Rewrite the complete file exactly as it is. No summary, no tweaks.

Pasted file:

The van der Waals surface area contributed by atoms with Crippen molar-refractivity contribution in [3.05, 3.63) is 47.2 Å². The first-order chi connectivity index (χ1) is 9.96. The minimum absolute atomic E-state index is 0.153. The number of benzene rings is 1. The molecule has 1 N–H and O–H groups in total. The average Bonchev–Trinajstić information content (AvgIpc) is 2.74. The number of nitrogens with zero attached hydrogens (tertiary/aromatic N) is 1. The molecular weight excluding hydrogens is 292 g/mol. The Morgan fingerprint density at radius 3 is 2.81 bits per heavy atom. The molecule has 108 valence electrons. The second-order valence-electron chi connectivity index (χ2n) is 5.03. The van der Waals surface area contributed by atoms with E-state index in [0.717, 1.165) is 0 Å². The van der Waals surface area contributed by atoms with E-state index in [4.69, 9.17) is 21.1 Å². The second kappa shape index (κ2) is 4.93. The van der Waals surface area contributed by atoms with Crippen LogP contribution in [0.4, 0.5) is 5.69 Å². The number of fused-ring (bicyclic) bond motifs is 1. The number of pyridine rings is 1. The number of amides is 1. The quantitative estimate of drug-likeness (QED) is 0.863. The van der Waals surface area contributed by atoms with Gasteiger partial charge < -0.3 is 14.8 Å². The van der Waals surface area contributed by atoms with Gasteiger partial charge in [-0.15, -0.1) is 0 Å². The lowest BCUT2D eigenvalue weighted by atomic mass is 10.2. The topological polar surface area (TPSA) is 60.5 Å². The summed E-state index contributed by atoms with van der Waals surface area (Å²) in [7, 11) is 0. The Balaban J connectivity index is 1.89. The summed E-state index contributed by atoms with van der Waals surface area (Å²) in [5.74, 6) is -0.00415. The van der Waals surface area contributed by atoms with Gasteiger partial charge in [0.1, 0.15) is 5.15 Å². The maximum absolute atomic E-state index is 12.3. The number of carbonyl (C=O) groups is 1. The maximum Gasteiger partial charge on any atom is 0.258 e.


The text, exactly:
The van der Waals surface area contributed by atoms with Crippen molar-refractivity contribution in [3.05, 3.63) is 47.2 Å². The first-order chi connectivity index (χ1) is 9.96. The minimum absolute atomic E-state index is 0.153. The number of benzene rings is 1. The molecule has 1 N–H and O–H groups in total. The average Bonchev–Trinajstić information content (AvgIpc) is 2.74. The number of nitrogens with zero attached hydrogens (tertiary/aromatic N) is 1. The molecular weight excluding hydrogens is 292 g/mol. The Morgan fingerprint density at radius 3 is 2.81 bits per heavy atom. The molecule has 108 valence electrons. The second-order valence-electron chi connectivity index (χ2n) is 5.03. The van der Waals surface area contributed by atoms with E-state index in [0.717, 1.165) is 0 Å². The van der Waals surface area contributed by atoms with E-state index in [4.69, 9.17) is 21.1 Å². The second kappa shape index (κ2) is 4.93. The van der Waals surface area contributed by atoms with Crippen LogP contribution in [0.4, 0.5) is 5.69 Å². The number of fused-ring (bicyclic) bond motifs is 1. The number of pyridine rings is 1. The number of amides is 1. The quantitative estimate of drug-likeness (QED) is 0.863. The van der Waals surface area contributed by atoms with Gasteiger partial charge < -0.3 is 14.8 Å². The van der Waals surface area contributed by atoms with Gasteiger partial charge in [-0.15, -0.1) is 0 Å². The lowest BCUT2D eigenvalue weighted by atomic mass is 10.2. The topological polar surface area (TPSA) is 60.5 Å². The summed E-state index contributed by atoms with van der Waals surface area (Å²) in [7, 11) is 0. The Balaban J connectivity index is 1.89. The summed E-state index contributed by atoms with van der Waals surface area (Å²) in [5.74, 6) is -0.00415. The van der Waals surface area contributed by atoms with Gasteiger partial charge in [0.1, 0.15) is 5.15 Å². The maximum absolute atomic E-state index is 12.3. The number of carbonyl (C=O) groups is 1. The maximum Gasteiger partial charge on any atom is 0.258 e.